In case you’re wondering why there is a large jar of popcorn kernels sitting on the desk in the video, it’s because it is part of another demo that he does for kids.  It’s simpler and slightly less interactive, but, he says, it’s still pretty effective.  To illustrate the logarithmic nature of the Richter scale—the common measure of an earthquake’s “size,” or the amount of energy it releases—he uses jars filled with varying numbers of kernels.

If the amount of energy released by a magnitude 1.0 earthquake, which typically produces imperceptible ground shaking, is represented by a single kernel, then a magnitude 2.0 is represented by 10 kernels, a 3.0 by 100 kernels and so on.  When he really starts blowing young minds, Doug says, is when he starts talking about large earthquakes in terms of bucketfuls and then roomfuls of kernels.

In its long-awaited return, the Awesomeness Meter rates the shake table demo as:

Finally, if you’re interested in seeing still another cool earthquake demo, head to Matt Kuchta’s blog, Research at a Snail’s Pace, to check out his “Earthquake Machine.”  He demonstrates the locking and slipping behavior of faults with a brick, a string, and some sandpaper…and, he records the data!  (Matt, incidentally, is a fellow GeoBadger who I know from my former incarnation as a geology grad student.  He is also a prolific blogger and a frequent provider of simple, yet awesome, demos on all sorts of science.  I recommend dropping in from time to time to see what contraptions he’s come up with.)


  1. Sounds like a great trip, Tim! The shake table demonstration was interesting - does that make me a kid too? :) I never considered that lower frequency can cause more damage. Do you know if builders regularly consider height of buildings when drawing up plans for various areas?

  2. Wow Tim nice post. I would almost venture to say that an "N" is in order for the awesomeness meter.

    Glad to see the emphasis on the resonant frequency of things and their effects. And so, I just found out that we here in Wisconsin live pretty close to a major fault line. Umm can you explain?

  3. Fascinating videos, Tim. I don't think the demos should be limited to kids. Visualizing frequency waves' effects on structures is extremely helpful in understanding the larger effects of an earthquake. Your videos and commentary highlight something I've never considered before -- well done!

  4. Very interesting post Tim! A science center for kids that I worked at a few years ago has a seismometer that picked up the earthquake in Japan, it might be for kids but I think we can all appreciate learning more about events like these.

  5. Interesting post, Tim! I second everyone's comments on the "awesomeness" of the demos. And I'm jealous of your trip!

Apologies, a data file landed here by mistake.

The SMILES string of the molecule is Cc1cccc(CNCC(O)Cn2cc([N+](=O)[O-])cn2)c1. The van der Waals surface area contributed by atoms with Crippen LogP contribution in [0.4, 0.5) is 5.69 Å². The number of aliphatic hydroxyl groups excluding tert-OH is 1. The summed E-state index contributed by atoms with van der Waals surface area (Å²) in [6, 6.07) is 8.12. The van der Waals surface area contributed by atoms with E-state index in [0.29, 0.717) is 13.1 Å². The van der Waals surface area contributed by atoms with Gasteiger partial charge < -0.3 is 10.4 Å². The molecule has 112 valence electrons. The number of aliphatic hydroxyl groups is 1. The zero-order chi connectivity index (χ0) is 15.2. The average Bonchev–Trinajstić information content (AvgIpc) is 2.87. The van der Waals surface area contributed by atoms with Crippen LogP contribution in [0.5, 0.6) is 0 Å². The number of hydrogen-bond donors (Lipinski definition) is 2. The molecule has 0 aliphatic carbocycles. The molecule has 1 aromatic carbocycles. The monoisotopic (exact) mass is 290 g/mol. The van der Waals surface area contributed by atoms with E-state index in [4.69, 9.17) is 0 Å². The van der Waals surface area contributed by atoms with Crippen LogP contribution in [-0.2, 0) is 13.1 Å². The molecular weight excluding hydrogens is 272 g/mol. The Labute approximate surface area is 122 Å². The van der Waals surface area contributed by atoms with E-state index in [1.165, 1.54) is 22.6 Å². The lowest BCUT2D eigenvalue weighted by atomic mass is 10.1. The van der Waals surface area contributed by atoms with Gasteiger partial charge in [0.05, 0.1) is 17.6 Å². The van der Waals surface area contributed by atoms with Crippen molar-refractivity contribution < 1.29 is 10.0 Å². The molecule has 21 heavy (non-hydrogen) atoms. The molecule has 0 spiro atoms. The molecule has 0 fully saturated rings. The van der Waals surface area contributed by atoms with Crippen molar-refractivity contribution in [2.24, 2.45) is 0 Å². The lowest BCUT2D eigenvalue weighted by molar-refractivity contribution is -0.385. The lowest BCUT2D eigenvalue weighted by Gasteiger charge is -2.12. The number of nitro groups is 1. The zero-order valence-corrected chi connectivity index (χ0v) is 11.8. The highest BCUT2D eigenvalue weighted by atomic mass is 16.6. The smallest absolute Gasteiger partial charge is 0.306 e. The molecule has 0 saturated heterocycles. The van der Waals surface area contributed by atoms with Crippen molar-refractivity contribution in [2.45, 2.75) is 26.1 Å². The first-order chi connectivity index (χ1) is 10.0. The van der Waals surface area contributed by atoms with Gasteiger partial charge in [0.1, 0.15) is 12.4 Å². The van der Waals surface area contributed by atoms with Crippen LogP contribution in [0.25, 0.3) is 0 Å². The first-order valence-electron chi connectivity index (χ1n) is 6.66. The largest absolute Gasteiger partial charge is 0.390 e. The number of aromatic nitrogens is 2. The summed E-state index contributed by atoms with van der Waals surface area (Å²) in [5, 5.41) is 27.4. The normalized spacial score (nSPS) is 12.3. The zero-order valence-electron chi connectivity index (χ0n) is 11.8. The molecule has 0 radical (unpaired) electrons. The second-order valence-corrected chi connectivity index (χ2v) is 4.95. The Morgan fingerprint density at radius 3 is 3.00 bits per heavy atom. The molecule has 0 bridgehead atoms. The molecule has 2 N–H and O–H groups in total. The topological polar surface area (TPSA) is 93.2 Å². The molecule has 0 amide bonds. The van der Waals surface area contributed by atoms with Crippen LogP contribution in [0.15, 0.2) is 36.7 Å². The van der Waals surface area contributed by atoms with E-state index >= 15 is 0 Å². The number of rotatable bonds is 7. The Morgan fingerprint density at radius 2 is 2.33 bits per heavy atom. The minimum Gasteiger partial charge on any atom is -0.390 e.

6. Wow, thanks for the all comments guys. Nice to see that my directorial debut was a success. Yeah, I maintain that demos, no matter the branch of science, are fun and useful for everyone.

    @Caroline: I can't speak with great authority, but I would certainly imagine that building height is a major consideration during design and construction. I know that the rock/soil on which a building is to sit is also a huge factor.

    @Eric: I almost added that N, yeah. Offhand, I'm not certain which fault you're referring to...possibly one having to do with the old Keweenawan Rift? That was a rift that started over a billion years ago when North America started to split apart, but then it failed. There aren't any faults in Wisconsin that have been active in recent history that I know of.

  7. Neat stuff! And thanks for the signal boost :) I like your awesome scale.

  8. Way to go, Tim - this is a terrific post. I love your demos. And the popcorn demo is a terrific way to help explain the exponential Richter scale -- I'd never thought about it that way. Makes me realize how much potential multimedia has for science journalism (for health journalism, too, I think).

  9. That's fantastic! I'm keenly interested in the volunteering you mentioned; I live in the greater Seattle area and am hoping to go back to school for geology, but I can't afford it at the moment. Anything I can do to get my hands on some geology interaction would be fantastic! I look forward to that longer piece you allude to.

  10. @steamforged: Thanks for the comment! If you're interested in the volunteer program, you can check out some information at the PNSN or USGS websites...the program is called NetQuakes. Best of luck in your geology-related endeavors!

  11. Great post, Tim! And what incredible timing as well with the tragedy in Japan. Hopefully, you'll have a lot of interested prospective publishers for your story given the interest in earthquakes within the news at this time.
    I would also say that you're never too old to enjoy things designed for kids. :)

  12. Terrific post, Tim. I really liked the use of video - I love shake tables and all those rock-rattle-roll examples used in museums. There's a couple of great ones in California Academy of Science museum, not surprisingly. And this is very well timed both to events in Japan and, I hope, to your upcoming Seattle based story.

  13. I agree that this might need an "N" on the meter. Good commitment here, especially on the destructiveness of low frequency temblors. I'm on my way to SF, and an apartment I was looking at was on Treasure Island, which is manmade, so the danger of liquefaction is high... scary!